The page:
From a risk management point of view an employer should carry out background checks prior to commencement of employment in order to establish the candidate’s academic credentials. This is not as easy as it might sound; in many cases employers outsource this task to a specialist company. Some employers would do this as part of a wider background check in relation to criminal records etc. It goes without saying that where the employer is an educational institution itself then this is an area of huge potential risk and deserves the commensurate focus.
It is also possible to check the authenticity of credentials by contacting the Commission for Academic Accreditation and/or Ministry of Education.
As regards existing employees, the employer may consider background checking employees in sensitive positions to ensure they hold the necessary accreditation.
The New York Times has published a list of bogus universities and it is not difficult to search for ‘graduates’ of such universities via social media, so an employer could quickly establish if any of its existing employees fall into this category.
Employers are in a high risk group when it comes to damages indirectly caused by fake degrees. The concept of vicarious liability is one that can make an employer liable for the actions of an employee carried out in the course of their employment.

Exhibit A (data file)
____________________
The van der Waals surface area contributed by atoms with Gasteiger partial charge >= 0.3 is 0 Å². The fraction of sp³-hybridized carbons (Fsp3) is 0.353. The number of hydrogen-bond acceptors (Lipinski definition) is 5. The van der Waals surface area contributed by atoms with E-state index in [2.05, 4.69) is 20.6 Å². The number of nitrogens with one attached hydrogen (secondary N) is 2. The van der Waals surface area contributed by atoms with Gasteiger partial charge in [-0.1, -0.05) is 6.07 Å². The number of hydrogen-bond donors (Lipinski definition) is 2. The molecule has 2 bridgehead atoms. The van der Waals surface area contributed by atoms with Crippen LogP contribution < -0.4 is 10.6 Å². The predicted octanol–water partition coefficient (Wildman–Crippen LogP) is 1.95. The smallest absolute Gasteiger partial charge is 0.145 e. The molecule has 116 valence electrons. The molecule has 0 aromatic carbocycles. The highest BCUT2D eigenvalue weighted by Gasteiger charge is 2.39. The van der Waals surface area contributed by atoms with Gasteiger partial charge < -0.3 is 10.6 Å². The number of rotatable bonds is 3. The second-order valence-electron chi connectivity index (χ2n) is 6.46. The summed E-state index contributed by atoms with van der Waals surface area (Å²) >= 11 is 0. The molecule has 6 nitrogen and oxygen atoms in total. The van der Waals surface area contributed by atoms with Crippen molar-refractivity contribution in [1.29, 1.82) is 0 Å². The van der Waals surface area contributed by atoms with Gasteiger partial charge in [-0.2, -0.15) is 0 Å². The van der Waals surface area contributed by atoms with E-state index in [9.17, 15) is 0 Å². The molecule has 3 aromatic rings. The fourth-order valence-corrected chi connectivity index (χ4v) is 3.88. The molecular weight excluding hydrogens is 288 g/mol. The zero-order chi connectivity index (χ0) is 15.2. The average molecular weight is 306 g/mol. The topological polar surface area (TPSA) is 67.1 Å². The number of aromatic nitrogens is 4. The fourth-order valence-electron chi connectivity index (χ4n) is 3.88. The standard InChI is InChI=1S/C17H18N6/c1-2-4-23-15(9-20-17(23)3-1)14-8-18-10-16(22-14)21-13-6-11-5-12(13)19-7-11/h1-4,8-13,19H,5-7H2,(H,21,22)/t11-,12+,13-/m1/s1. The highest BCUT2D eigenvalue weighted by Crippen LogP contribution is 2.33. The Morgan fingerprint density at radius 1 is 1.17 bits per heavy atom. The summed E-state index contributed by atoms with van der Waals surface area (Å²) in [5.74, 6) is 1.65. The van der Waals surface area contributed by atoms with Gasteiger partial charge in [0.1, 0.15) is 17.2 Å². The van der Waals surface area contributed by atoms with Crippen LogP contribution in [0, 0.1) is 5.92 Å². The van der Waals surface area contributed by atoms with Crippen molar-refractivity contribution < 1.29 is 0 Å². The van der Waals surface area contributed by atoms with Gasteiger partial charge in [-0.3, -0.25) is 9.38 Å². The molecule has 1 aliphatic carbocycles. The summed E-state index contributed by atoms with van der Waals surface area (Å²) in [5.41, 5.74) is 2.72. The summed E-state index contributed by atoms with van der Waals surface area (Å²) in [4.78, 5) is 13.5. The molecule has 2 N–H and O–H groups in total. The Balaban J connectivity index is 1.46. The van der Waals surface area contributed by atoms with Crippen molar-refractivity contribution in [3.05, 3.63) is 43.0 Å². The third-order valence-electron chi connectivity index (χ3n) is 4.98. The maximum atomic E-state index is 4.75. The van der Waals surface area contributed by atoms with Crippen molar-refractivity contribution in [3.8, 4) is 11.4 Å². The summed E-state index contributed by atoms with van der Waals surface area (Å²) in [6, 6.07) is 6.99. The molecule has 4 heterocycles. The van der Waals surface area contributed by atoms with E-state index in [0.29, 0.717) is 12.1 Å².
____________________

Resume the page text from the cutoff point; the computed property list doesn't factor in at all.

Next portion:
Offers of employment are generally conditional upon verification of academic references, failing which the offer is withdrawn. Where the employee is already in the job for some time and it becomes apparent that his degree is fake then the employer could terminate him for gross misconduct. In all the GCC countries there is a provision in the labour law to this effect. That termination would be without notice and without end of service gratuity.
The employee would be entitled to due process; i.e. he would be entitled to state his defence to the allegation. He may be able to prove that he was an innocent victim in which case the employer would have to decide the appropriate action to take. In some cases it will be irrelevant whether the employee was an unwitting victim or not; i.e. his position absolutely requires him to hold a degree/diploma- e.g. doctor, nurse, engineer etc. In other cases the degree may have been preferable but not mandatory – e.g. sales manager – in which case the employer may decide to retain him as he has performed the job well over the years.
In all gross misconduct terminations legal advice should be sought as there may be other factors to consider (was the degree the primary documentation relied on by the employer? Did the employer become informally aware of the fake degree previously? etc).
The fake degree story has just begun and it has a long way to go before its full effects are felt. Employers and regulators are on red alert and need to remain vigilant. Background checking of employees in sensitive positions who are required to hold academic qualifications is an absolute must and failure to do so could lead to the employer being vicariously liable for damage done by that employee as well as obvious reputational harm to the company.